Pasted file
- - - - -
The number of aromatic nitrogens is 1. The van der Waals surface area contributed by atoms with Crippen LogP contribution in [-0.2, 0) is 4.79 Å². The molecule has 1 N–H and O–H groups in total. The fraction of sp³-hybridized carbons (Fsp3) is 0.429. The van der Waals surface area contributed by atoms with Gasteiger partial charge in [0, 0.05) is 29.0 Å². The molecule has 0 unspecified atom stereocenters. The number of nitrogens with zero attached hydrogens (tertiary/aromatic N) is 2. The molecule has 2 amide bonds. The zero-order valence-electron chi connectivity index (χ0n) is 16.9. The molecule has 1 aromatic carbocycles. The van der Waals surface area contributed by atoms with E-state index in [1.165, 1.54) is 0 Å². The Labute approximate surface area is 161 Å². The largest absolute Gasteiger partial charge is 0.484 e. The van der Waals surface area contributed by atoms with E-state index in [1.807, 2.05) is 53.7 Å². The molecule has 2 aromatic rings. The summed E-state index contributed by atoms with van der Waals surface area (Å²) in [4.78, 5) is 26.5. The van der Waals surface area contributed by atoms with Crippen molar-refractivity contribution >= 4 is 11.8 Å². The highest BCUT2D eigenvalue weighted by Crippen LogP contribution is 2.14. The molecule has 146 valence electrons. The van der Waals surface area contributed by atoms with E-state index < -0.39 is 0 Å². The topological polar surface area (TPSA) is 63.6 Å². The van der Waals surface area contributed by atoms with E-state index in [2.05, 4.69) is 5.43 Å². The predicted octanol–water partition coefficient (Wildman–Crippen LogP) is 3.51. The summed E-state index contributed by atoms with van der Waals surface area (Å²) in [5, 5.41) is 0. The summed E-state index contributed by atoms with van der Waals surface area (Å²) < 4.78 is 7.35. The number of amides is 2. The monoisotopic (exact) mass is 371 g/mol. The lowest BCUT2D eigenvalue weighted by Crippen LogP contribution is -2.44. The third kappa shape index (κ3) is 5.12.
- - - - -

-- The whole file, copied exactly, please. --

The number of aromatic nitrogens is 1. The van der Waals surface area contributed by atoms with Crippen LogP contribution in [-0.2, 0) is 4.79 Å². The molecule has 1 N–H and O–H groups in total. The fraction of sp³-hybridized carbons (Fsp3) is 0.429. The van der Waals surface area contributed by atoms with Gasteiger partial charge in [0, 0.05) is 29.0 Å². The molecule has 0 unspecified atom stereocenters. The number of nitrogens with zero attached hydrogens (tertiary/aromatic N) is 2. The molecule has 2 amide bonds. The zero-order valence-electron chi connectivity index (χ0n) is 16.9. The molecule has 1 aromatic carbocycles. The van der Waals surface area contributed by atoms with E-state index in [1.165, 1.54) is 0 Å². The Labute approximate surface area is 161 Å². The largest absolute Gasteiger partial charge is 0.484 e. The van der Waals surface area contributed by atoms with E-state index in [1.807, 2.05) is 53.7 Å². The molecule has 2 aromatic rings. The summed E-state index contributed by atoms with van der Waals surface area (Å²) in [4.78, 5) is 26.5. The van der Waals surface area contributed by atoms with Crippen molar-refractivity contribution >= 4 is 11.8 Å². The highest BCUT2D eigenvalue weighted by Crippen LogP contribution is 2.14. The molecule has 146 valence electrons. The van der Waals surface area contributed by atoms with E-state index < -0.39 is 0 Å². The topological polar surface area (TPSA) is 63.6 Å². The van der Waals surface area contributed by atoms with E-state index in [2.05, 4.69) is 5.43 Å². The predicted octanol–water partition coefficient (Wildman–Crippen LogP) is 3.51. The summed E-state index contributed by atoms with van der Waals surface area (Å²) in [5, 5.41) is 0. The summed E-state index contributed by atoms with van der Waals surface area (Å²) < 4.78 is 7.35. The number of amides is 2. The monoisotopic (exact) mass is 371 g/mol. The lowest BCUT2D eigenvalue weighted by Crippen LogP contribution is -2.44. The third kappa shape index (κ3) is 5.12.